R.N. Pyne, J.
1. This appeal is directed against a judgment and order of Masud, J., dated 14th February, 1971, allowing the application of the respondent (who was the petitioner in the court of the first instance) under Article 226 of the Constitution praying for a writ of mandamus directing the appellant to recall, cancel and/or withdraw the order of assessment dated 8th August, 1969 and the notice of demand dated 12th December, 1969 and to forebear from giving any effect to the said order of assessment and the said notice of demand as also a writ of certiorari for quashing the said assessment order and the said notice of demand on the ground that the same were without jurisdiction. The said order of assessment was made by the Assistant Superintendent of Commercial Taxes, Central Circle, Bihar, under the Central Sales Tax Act, 1956, at his office at No. 13, Camac Street, Calcutta. The short point that was before the court of the first instance, as also before us in this appeal is whether the said order of assessment could be validly made by the appellant outside the State of Bihar. For a proper appreciation of this point it is necessary to refer to some of the relevant facts of this case and the same are briefly set out hereinafter.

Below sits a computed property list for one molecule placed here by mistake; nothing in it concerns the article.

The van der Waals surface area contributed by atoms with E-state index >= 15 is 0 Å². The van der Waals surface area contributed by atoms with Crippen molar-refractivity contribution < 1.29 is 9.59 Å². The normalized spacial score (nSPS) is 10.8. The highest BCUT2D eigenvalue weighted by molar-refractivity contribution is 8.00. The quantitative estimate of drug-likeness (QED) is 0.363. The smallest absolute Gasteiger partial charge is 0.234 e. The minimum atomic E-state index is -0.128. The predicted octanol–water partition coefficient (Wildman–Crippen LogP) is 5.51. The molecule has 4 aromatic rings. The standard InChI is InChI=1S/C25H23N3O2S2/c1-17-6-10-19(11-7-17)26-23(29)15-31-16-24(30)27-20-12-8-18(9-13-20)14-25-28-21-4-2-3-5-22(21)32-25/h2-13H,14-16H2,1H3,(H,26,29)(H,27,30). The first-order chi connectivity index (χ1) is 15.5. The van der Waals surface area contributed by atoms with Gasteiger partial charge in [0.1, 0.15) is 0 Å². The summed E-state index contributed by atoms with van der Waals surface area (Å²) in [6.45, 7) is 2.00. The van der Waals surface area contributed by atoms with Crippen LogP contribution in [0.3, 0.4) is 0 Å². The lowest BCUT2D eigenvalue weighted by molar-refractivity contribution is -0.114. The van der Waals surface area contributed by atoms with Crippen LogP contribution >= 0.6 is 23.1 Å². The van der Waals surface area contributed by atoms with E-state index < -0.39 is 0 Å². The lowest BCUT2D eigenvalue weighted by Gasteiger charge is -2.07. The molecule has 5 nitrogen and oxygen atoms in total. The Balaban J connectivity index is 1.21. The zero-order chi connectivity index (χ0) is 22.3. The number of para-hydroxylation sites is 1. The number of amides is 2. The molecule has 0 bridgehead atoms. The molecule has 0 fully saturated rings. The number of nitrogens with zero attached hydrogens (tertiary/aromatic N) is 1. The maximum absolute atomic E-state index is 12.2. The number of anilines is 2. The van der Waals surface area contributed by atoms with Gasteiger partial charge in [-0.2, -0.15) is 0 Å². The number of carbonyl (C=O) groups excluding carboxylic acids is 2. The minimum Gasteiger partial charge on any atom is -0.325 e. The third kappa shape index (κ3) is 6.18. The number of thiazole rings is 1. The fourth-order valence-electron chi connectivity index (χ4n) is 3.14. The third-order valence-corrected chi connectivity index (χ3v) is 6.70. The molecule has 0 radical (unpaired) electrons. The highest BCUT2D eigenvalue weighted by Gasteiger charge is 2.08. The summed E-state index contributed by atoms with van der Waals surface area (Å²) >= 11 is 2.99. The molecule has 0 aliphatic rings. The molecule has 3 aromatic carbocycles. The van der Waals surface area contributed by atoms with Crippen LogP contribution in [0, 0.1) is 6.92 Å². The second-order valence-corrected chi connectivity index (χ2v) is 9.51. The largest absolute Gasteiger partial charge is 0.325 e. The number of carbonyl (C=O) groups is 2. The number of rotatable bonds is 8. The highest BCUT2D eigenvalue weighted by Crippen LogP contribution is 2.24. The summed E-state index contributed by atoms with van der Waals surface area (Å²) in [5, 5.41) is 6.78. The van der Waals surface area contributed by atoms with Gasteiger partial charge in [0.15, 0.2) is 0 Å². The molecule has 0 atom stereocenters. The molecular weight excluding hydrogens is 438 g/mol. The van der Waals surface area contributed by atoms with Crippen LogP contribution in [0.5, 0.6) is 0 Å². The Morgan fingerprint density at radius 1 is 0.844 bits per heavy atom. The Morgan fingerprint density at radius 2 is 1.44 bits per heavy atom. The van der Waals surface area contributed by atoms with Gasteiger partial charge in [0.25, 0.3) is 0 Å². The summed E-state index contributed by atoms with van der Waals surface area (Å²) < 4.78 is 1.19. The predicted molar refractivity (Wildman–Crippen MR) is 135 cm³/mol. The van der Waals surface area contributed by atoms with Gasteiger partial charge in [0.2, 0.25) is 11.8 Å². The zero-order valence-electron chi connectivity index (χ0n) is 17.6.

2. At the relevant time the respondent was carrying on business under the name and style of 'Bhowra Coke Company' as the sole proprietor thereof and his factory and plant and works were all situated at Bhowra in the District of Dhanbad in the State of Bihar. The office of the said company was, however, situated at the relevant time, at 3-B, Garstin Place, Calcutta. The impugned order of assessment relates to the assessment year 1966-67 in respect of the appellant's said business under the Central Sales Tax Act, 1956. After hearing the assessee, the respondent herein, appellant No. 1, passed the impugned order of assessment on 15th December, 1967, at No. 13, Camac Street, Calcutta. Thereafter, by a notice of demand dated 23rd December, 1967, appellant No. 1 demanded from the respondent a sum of Rs. 78,178.40 on account of Central sales tax payable by him for the aforesaid period as also a further sum of Rs. 6,400 as penalty under the said Act. Thereafter, by an order dated 10th July, 1968, appellant No. 1 informed the respondent that there were some mistakes in the calculation and the correct amount of tax and penalty would be Rs. 70,766.78 and Rs. 6,400 respectively. Thereafter, a fresh notice of demand was issued on 26th March, 1970. Upon the receipt of the said demand the respondent made an application under Article 226 of the Constitution challenging the said order of assessment and the said notice which are the subject-matter of this appeal as stated hereinbefore.